15/09/2016 - OECD countries must step up their efforts to improve the quality and equity of their education systems as part of their commitments to meet the Sustainable Development Goal (SDG) for education by 2030, according to a new OECD report.
Education at a Glance 2016 measures ─ for the first time ─ countries’ efforts to achieve “inclusive and equitable quality education and promote lifelong learning opportunities for all”. Of the 35 OECD countries, only 12 with available data are meeting the benchmark level for at least five of the ten SDG targets for education, and just six of the 22 European Union countries with available data.*
Australia and Canada are top performers, followed by the Netherlands and Belgium with data for all targets and benchmark level performance on at least seven out of the ten targets. But other countries face a huge challenge. Overall, the targets for quality of learning outcomes and skills of students and adults are proving most difficult.
“These findings are sobering. High-quality, accessible education remains a challenge for all countries around the world,” said OECD Secretary-General Angel Gurría at the launch of the report in Brussels with European Commissioner for Education, Culture, Youth and Sport, Tibor Navracsics.** “Improving the efficiency, quality and equity of education is critical to foster inclusive growth and give everyone a fair opportunity to succeed.” (Read the full speech)
Most countries have increased their investment in education in recent years: between 2008 and 2013, student numbers in schools fell by 1% as fewer children were born in the OECD area, but spending per student in real terms was 8% higher in 2013 than in 2008. Spending by students and households has also risen, notably in tertiary education where 30% of expenditure comes from private sources. Between 2008 and 2013, total private expenditure has increased by 14% across the OECD and by 12% in the EU22. While some countries have created funding mechanisms that give more students better opportunities to study, others levy fees that put educational opportunities out-of-reach of all but the wealthiest students.
Many young people have yet to see the benefit of increased spending: across OECD countries, about one in six 25-34 year-olds remains without an upper secondary education. The unemployment rate of young people without an upper secondary education is 17.4% on average (21.2% in the European Union), compared with only 6.9% (in the EU 8.0%) among those in that age group with a tertiary education.
Gender imbalances also persist. While more women than men are now tertiary graduates, women remain underrepresented in Science, Technology, Engineering and Mathematics. The transition from school to work is also more challenging for women. Across OECD countries, 18.5% of 20-24 year-old women are Neither Employed nor in Education or Training (NEETs), compared to 15.5% of men.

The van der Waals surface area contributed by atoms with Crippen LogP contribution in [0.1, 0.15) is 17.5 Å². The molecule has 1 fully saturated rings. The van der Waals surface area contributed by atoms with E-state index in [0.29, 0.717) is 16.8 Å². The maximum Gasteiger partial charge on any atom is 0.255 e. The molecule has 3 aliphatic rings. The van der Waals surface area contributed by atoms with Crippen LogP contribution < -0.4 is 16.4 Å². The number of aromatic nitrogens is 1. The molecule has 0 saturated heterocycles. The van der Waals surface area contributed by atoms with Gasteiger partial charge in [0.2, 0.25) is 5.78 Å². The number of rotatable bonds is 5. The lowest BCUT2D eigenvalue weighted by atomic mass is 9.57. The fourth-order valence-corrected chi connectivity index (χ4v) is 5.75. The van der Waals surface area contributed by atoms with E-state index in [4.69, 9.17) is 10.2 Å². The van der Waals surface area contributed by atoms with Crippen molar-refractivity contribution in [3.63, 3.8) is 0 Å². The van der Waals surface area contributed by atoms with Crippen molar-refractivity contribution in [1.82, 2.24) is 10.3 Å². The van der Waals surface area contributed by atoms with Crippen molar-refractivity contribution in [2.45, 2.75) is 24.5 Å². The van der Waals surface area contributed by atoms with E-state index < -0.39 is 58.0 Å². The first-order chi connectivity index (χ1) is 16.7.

Immigrants tend to lag behind their native‑born peers in educational attainment at all stages, making it more difficult to find a job after leaving education. Participation rates in pre-primary programmes ─ which are critical to the development of childrens’ cognitive, emotional and social skills ─ are considerably lower for immigrant children. On average, 37% of 25‑44 year‑olds with an immigrant background ─ but only 27% of 25-44 year‑olds without an immigrant background ─ whose parents have not attained upper secondary education have not completed upper secondary education themselves. Students with an immigrant background are also much less likely to complete Bachelor’s or equivalent tertiary programmes than native-born students.
The report also questions whether countries are getting the best return on their education investments. Popular pressure pushed governments to reduce class sizes in lower secondary education by 6% from 2005 to 2014, despite evidence from the OECD’s PISA programme that high performing education systems systematically prioritise better teachers over smaller classes. Investments in reducing class size have consumed resources better spent on recruiting and rewarding high quality teachers: from 2005 to 2014, upper secondary teacher salaries increased on average by only 1% in real terms, and decreased in one-third of countries.
Education at a Glance 2016 provides comparable national statistics measuring the state of education worldwide. The report analyses the education systems of the 35 OECD member countries, as well as Argentina, Brazil, China, Colombia, Costa Rica, India, Indonesia, Lithuania, the Russian Federation, Saudi Arabia and South Africa.
Access to education
In the classroom
Further information on Education at a Glance, including country notes, multilingual summaries and key data, is available at: www.oecd.org/education/education-at-a-glance-19991487.htm
Journalists are invited to contact Andreas Schleicher (tel. + 33 1 45 24 93 66) in the OECD’s Education and Skills Directorate or the OECD’s Media Division (tel. + 33 1 45 24 97 00). The report is available to journalists on the OECD’s password-protected site.
Notes to editors:
* The 22 EU countries with data are: Austria, Belgium, Czech Republic, Denmark, Estonia, Finland, France, Germany, Greece, Hungary, Ireland, Italy, Latvia, Luxembourg, Netherlands, Poland, Portugal, Slovak Republic, Slovenia, Spain, Sweden and the UK.
** Press conferences were held across the world, including: Mexico City (Gabriela Ramos, Special Counsellor to the OECD Secretary-General, Chief of Staff and Sherpa); Berlin (Andreas Schleicher, OECD Director of Education and Skills); Brasilia (Dirk van Damme and Camila de Moraes, OECD education analysts); and Paris (Corinne Heckmann and Eric Charbonnier, OECD education analysts).